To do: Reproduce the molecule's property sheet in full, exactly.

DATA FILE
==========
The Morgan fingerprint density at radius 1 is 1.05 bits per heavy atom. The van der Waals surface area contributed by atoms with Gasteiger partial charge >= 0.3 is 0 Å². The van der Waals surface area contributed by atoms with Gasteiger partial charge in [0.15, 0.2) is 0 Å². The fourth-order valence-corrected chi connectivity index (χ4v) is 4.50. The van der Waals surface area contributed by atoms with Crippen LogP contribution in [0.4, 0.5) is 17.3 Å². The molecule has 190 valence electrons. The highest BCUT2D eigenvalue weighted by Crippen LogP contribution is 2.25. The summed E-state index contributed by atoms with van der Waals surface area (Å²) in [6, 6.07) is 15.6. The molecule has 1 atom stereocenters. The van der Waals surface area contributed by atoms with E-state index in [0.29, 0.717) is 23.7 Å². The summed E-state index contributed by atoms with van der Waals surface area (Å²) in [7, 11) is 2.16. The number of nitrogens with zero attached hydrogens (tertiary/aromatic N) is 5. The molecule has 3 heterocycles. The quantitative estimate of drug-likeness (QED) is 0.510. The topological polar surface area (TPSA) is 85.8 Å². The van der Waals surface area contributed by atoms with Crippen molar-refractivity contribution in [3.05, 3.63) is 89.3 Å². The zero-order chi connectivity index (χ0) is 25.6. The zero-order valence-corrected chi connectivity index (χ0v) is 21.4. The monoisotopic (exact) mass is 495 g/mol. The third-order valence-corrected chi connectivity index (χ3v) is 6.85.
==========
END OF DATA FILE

The Morgan fingerprint density at radius 1 is 1.05 bits per heavy atom. The van der Waals surface area contributed by atoms with Gasteiger partial charge >= 0.3 is 0 Å². The van der Waals surface area contributed by atoms with Gasteiger partial charge in [0.15, 0.2) is 0 Å². The fourth-order valence-corrected chi connectivity index (χ4v) is 4.50. The van der Waals surface area contributed by atoms with Crippen LogP contribution in [0.4, 0.5) is 17.3 Å². The molecule has 190 valence electrons. The highest BCUT2D eigenvalue weighted by Crippen LogP contribution is 2.25. The summed E-state index contributed by atoms with van der Waals surface area (Å²) in [6, 6.07) is 15.6. The molecule has 1 atom stereocenters. The van der Waals surface area contributed by atoms with E-state index in [0.29, 0.717) is 23.7 Å². The summed E-state index contributed by atoms with van der Waals surface area (Å²) in [7, 11) is 2.16. The number of nitrogens with zero attached hydrogens (tertiary/aromatic N) is 5. The molecule has 3 heterocycles. The quantitative estimate of drug-likeness (QED) is 0.510. The topological polar surface area (TPSA) is 85.8 Å². The van der Waals surface area contributed by atoms with Crippen molar-refractivity contribution in [3.05, 3.63) is 89.3 Å². The zero-order chi connectivity index (χ0) is 25.6. The zero-order valence-corrected chi connectivity index (χ0v) is 21.4. The monoisotopic (exact) mass is 495 g/mol. The third-order valence-corrected chi connectivity index (χ3v) is 6.85.